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Vermont Geological Survey
USGIN ISO 19139
Are the Ordovician Northern Appalachians and the Mesozoic Cordilleran System Homologous?
Cady, Wallace M
Recent syntheses presume that the Ordovician northwestern Appalachians and the Mesozoic Cordilleran system are genetically similar, as is indicated by subduction zones interpreted in the northern Appalachians. Actualistic models for the proposed relationships have commendably been suggested, and a predictive model that outlines a transition from present Atlantic-type to present Pacific-type margins has been presented. The syntheses complicate the model, however, by using in turn the lower Paleozoic Appalachians and Caledonides as a model for a possible present-to-future Atlantic margin. This assumes that the Appalachian-Caledonian belt is ensimatic and contains subduction zones, two quite essential features of cordilleran-type orogenic belts. Faunal paleogeographic, stratigraphic, petrologic, and structural evidence in the northern Appalachians nevertheless indicates a probable sialic basement overlain by lower and middle Paleozoic rocks that are stratigraphically and structurally continuous across the proposed subduction zones, and in which extension as opposed to compression predominates. These considerations indicate that a simatic basement is conjectural in the Appalachians and that subduction zones are very doubtful. Consequently the lower Paleozoic northern Appalachians and the Mesozoic Cordilleran system do not seem homologous.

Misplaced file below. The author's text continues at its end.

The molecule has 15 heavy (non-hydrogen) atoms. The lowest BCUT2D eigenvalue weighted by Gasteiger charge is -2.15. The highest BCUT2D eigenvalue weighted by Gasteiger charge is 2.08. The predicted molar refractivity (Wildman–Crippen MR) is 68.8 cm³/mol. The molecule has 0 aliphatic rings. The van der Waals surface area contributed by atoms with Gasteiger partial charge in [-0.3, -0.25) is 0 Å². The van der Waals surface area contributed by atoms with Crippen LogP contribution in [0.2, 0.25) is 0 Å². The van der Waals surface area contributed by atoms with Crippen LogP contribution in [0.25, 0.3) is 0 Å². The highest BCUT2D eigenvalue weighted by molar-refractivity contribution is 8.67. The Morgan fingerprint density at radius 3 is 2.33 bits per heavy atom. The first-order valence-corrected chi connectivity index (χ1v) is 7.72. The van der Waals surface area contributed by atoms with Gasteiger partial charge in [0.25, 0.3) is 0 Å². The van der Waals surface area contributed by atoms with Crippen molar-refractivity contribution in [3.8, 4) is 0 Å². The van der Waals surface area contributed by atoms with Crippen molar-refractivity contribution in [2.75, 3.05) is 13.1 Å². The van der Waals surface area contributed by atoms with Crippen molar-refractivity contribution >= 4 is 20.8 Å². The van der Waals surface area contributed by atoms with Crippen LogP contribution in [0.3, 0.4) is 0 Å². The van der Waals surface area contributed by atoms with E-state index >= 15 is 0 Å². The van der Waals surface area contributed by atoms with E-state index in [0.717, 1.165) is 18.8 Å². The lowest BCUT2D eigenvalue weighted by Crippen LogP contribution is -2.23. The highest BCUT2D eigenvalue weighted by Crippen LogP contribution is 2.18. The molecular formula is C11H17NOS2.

Dec 30, 1972
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Cady, Wallace M
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Vermont Agency of Natural Resources
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